• A bend bars roll is needed to move the wheel; multiple characters can combine their percentages for a better chance of turning it. On a roll of 00 (99+ with two individuals working, 98+ with three, etc.) the mechanism breaks. 
  • Turning the wheel: a loud grinding, stone-on-stone sound echoes in the distance as the mechanism causes the false wall at #5 to lower into the floor. 
4. Hall of Glory 
  • Doors to this chamber are stone and difficult to move (normal open doors roll). 
  • Each column holds a torch sconce with an ancient torch that may be lit. 
  • The eastern wall depicts a fantastic painting showing the reign of Bendan Fazier over an agricultural people, using his wand to conjure monsters and his staff to smite skulls. He doesn’t appear to have been a nice person. 
5. Rod Room 
  • Three rods of black metal lay in a heap on the floor; each is about 18’ long and weigh 70#. 
  • The southern wall is of different stone than the rest of the chamber; it can be lowered with the mechanism at #3. 
6. Bridge 
  • The bridge of ancient wood and rusted metal is rickety but only collapses if more than 150# tries to cross at once. 
  • Slots allowing for the insertion of three rods (from #5) reinforce the bridge so that there is no chance of collapse. 
  • A rusted iron ladder will disintegrate, dropping any would be climber unceremoniously to the beach below (1d4 damage). The subterranean river is exceptionally cold; its current is sluggish. 
7. Troll Den 
  • A river scrag (HPs 27, MM2 p.121) makes its lair here; it wears a silver necklace (120gp) as a bracelet.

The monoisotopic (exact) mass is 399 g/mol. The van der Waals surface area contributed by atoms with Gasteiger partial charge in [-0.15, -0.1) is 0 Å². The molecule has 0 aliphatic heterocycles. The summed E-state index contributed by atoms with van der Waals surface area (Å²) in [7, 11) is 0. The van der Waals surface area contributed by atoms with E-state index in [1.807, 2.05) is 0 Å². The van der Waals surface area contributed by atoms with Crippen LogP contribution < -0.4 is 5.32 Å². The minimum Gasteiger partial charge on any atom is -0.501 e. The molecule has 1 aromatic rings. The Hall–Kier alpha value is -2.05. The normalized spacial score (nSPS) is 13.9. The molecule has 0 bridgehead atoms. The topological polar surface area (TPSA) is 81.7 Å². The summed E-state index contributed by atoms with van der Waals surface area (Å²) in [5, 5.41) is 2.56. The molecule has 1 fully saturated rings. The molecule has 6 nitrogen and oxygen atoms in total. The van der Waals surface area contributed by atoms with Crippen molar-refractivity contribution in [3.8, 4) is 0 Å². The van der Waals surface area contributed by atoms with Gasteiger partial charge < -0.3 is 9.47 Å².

• There is only a 20% chance the creature is here, but it will return D4 turns after a party starts poking around its possessions. Any time the party encounters the river, there is a 25% chance the troll is fishing (submerged) nearby; it will be drawn to their light and sound (surprising 4 in 6). 
  • The scrag’s collection of treasure includes five ceramic jars containing 400cp each (each weighs 50#), another containing 250ep (30# weight), an iron strong box (minimal rust) with 500sp, and a dagger +1 used to pick its teeth. 
8. Antechamber of the Sun 
  • Massive doors of polished metal greatly reflect light sources, illuminating the chamber. 
  • A sun-shaped depression over the obvious key hole allows the door to be opened with the sun key (#9). 
  • Attempts to pick the lock sets off an ancient fire trap (1d4+12 damage, save for half). 
9. Hall of Keys 
  • Each of the three statues in this chamber portrays a young woman standing at attention with an elaborate headdress (snake, dog, and owl); around each statues neck hangs a metal symbol attached to a rotting leather thong (sun, moon, and star)…keys to areas #8, #11, and #12, respectively. 
  • These are caryatid columns (HPs 22, FF p.18); each will animate ONLY if the key is removed from around its neck. Attacks will be focused on the person who holds the necklace. 
  • The tapestry at the chamber’s end may be illuminated by a torch placed in the empty sconce near it; it depicts the funerary ceremonies of Bendan Fazier, including the tomb’s construction, his mummification, and the sacrifice of slave workers in the subterranean river that flows past this very chamber. 
10. Hall of the Demesne 
  • A globe of continual light (L12) illuminates this magnificent chamber. 
  • The floor is an incredible mosaic depicting the realm once controlled by Bendan Frazier: a region north of Akima, including the Akima river and its main tributaries. The image is punctuated by hundreds of sparkling precious stones, cut and set within the image (350 gems worth 10gp each; diligent work can pry up five stones per turn of effort). 
  • The map is oriented with “north” towards the eastern wall; the rivers tributaries are made to appear to be flowing out of the three open pits along that wall. 
11. Room of Preparation 
  • This level is reached by dropping down one of the 20’ deep open pits in #10. All the mummification equipment was destroyed long ago, its pieces scattered on the floor amongst the shredded crumbling pages of Bendan Fazier’s tomes and scrolls. Empty torch sconces line the walls.